The Forest Service reported that the Burro Fire, which started Friday, has grown to 2,684 acres. That fire is about 12 miles from the 416 Fire in the San Juan National Forest. It is zero percent contained.

A Type 1 incident management team that took command of the 416 Fire over the weekend also assumed management of the Burro Fire on Monday morning.

The main body of the Burro Fire, named for a nearby mountain, is burning in steep spruce and fir 5 miles up the Bear Creek trail on the south side of the canyon, but embers have triggered spot fires on the north side of the canyon.

About 130 wildland firefighters are on scene at Bear Creek.


Herald Photo and Video Editor Jerry McBride, Herald Staff Writer Jonathan Romeo and The Journal contributed to this report.

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What you need to know

Evacuation and shelter centers

Escalante Middle School, 141 Baker Lane in Durango. Open 24 hours a day.

Silverton Town Hall, 1360 Greene St., in Silverton. Open from 9 a.m. to 4 p.m. daily.

Those affected by evacuations must check in at an evacuation site to receive resident credentials. This is crucial for preparedness, identifying and securing resources for evacuees, and for return access when fire conditions become safe.

Community resources

La Plata County government hotline for residents evacuating: (970) 385-8700.

Livestock can be evacuated to La Plata County Fairgrounds, 2500 Main Ave.

Four Corners Back Country Horsemen will assist with horse and livestock evacuations, call (570) 228-1340.

The Browning Ranch in Farmington volunteered to host horses during evacuations. Call Chris Maedche (505) 681-3595.

Small animals can be evacuated to La Plata County Humane Society, 111 South Camino del Rio.

Tips for pre-evacuation

For people who received a pre-evacuation notice, these steps can improve their safety and expedite departure should an evacuation become necessary.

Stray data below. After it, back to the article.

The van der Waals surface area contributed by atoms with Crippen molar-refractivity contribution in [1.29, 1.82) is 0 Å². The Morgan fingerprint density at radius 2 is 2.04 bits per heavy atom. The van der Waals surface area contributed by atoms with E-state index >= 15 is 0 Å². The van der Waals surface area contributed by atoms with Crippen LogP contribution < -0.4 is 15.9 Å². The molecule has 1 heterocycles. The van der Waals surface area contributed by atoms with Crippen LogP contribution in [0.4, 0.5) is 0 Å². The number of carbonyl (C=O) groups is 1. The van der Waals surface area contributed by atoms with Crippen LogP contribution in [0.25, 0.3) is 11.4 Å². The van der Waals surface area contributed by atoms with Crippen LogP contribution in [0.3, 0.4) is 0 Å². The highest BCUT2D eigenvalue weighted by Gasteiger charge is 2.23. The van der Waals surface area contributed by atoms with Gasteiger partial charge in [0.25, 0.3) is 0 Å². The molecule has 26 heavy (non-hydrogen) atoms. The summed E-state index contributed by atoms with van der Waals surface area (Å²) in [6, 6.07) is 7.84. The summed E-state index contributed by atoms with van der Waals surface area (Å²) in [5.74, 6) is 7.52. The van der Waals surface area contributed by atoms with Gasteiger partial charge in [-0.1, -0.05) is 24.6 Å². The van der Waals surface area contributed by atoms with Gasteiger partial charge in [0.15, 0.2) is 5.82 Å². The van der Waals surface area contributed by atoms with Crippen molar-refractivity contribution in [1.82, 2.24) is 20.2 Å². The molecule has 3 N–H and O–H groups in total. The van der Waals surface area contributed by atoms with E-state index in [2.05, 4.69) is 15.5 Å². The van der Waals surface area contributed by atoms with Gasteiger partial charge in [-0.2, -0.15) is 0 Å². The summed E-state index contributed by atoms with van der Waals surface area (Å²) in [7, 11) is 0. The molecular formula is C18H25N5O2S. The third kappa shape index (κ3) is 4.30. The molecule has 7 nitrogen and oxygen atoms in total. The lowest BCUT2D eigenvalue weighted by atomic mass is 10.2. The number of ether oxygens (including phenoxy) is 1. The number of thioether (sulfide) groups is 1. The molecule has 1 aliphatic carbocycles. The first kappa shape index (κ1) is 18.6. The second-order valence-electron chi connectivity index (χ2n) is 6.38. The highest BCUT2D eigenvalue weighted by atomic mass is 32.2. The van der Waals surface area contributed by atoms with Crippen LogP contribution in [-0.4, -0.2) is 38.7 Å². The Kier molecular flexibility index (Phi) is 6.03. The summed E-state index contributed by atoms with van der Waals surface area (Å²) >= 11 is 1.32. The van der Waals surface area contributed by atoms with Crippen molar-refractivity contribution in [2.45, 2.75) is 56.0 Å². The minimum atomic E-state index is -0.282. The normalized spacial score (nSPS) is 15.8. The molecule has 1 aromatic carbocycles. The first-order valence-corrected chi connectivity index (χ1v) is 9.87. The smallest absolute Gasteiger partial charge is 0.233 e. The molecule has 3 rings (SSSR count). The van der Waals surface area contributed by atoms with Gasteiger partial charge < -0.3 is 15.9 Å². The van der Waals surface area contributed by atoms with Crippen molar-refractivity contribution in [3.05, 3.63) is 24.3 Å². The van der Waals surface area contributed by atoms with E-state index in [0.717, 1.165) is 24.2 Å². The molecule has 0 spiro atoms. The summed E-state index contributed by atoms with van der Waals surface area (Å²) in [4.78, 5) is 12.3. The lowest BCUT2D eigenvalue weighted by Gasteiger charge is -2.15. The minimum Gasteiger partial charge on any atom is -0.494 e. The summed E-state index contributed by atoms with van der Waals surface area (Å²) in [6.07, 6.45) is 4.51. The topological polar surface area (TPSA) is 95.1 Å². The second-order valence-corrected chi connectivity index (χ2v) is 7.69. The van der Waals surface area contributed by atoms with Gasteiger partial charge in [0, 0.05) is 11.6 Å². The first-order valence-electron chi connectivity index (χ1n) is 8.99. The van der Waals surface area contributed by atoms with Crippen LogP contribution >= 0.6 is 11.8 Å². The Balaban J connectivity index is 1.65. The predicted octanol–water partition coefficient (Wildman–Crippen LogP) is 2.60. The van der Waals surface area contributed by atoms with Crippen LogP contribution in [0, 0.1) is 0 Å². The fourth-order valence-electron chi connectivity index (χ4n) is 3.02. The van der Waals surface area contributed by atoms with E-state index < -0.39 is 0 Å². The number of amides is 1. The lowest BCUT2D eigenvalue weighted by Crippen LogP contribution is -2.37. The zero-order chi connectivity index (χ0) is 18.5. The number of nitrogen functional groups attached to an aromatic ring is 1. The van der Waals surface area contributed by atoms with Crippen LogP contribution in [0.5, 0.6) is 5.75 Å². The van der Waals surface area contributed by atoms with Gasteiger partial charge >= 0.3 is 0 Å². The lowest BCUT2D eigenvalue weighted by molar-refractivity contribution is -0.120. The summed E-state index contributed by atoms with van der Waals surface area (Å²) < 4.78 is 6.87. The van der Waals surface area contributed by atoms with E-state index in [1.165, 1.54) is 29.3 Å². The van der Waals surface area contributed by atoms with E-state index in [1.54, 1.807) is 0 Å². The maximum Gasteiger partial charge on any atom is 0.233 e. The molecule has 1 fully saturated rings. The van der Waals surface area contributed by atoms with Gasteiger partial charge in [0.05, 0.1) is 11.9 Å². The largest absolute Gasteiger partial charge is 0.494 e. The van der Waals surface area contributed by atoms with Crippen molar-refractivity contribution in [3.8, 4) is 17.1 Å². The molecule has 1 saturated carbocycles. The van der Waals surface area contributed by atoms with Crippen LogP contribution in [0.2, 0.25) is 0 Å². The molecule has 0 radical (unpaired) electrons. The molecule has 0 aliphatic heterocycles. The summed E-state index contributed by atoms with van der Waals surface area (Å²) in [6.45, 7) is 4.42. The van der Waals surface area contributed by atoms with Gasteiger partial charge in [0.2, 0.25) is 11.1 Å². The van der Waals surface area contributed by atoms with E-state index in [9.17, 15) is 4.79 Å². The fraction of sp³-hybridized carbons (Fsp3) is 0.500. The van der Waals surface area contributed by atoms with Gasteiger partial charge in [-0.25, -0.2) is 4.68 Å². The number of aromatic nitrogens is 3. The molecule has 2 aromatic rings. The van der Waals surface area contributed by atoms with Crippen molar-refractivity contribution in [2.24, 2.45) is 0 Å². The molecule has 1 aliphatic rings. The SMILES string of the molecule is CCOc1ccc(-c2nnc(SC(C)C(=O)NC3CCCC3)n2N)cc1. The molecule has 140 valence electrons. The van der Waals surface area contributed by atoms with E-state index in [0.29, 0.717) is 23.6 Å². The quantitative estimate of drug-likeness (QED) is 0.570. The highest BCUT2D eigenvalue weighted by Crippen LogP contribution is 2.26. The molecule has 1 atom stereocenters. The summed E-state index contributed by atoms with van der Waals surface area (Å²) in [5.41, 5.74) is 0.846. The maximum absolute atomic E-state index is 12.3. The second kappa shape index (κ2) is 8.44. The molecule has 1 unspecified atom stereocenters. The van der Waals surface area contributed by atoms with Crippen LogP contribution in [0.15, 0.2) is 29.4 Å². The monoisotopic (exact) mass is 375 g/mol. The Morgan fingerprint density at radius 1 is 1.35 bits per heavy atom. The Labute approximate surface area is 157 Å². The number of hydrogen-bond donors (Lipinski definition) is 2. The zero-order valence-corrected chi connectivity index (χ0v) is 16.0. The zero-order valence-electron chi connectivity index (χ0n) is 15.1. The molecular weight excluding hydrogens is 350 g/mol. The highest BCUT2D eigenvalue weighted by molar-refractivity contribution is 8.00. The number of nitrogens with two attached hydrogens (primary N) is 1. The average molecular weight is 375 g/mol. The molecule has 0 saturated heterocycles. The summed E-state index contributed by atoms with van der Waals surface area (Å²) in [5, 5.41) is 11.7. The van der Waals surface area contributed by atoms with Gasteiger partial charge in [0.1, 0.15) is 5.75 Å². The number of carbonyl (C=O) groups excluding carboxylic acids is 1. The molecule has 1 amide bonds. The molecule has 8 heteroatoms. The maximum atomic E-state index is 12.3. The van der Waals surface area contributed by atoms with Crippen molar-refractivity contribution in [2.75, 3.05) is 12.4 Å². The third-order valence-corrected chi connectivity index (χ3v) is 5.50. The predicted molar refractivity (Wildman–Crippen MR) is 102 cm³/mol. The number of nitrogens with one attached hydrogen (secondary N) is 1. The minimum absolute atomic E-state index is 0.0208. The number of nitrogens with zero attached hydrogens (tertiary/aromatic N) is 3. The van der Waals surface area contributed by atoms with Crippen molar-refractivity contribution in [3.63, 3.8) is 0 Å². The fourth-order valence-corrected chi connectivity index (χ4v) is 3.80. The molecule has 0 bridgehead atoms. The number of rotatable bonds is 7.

Inside the house

Gather medications.

Pack a bag with clothing and essentials.

Shut off air conditioning and fans.

Shut all windows and doors before leaving.

If you have time, gather paperwork and photographs that cannot be replaced.

Outside the house

Gather flammable items and bring them inside (patio furniture, children’s toys, door mats, trash cans, etc.).

Move propane barbecue appliances away from structures.

Connect garden hoses to outside water valves or spigots for use by firefighters.

Fill water buckets and place them around the house.

Don’t leave sprinklers or water running; this can affect critical water pressure.

Leave exterior lights on so your home is visible to firefighters in the smoke or darkness of night.

Back your car into the driveway with vehicle loaded and all doors and windows closed. Carry your car keys with you.


Locate your pets and keep them nearby.

Prepare livestock for transport and plan to move them to a safe location early.

Pack food and medications for your pets.


Take pictures of the interior of your house to remember and document personal possessions.

Determine what is sentimental and can’t be replaced.


Community Foundation Serving Southwest Colorado is accepting monetary donations for Community Emergency Relief Fund. This fund is set up for broad-based community emergencies in Southwest Colorado. The Advisory Committee is working with government agencies and local businesses to develop a strategy for distributing the money raised. Efforts will support local people and efforts related to 416 Fire. To donate to CERF, send a check to The Community Foundation, P.O. Box 1673, Durango, CO 81302 or donate online at



Donations of clothing and household items accepted at Discover Goodwill of Durango, 1230 Escalante Drive.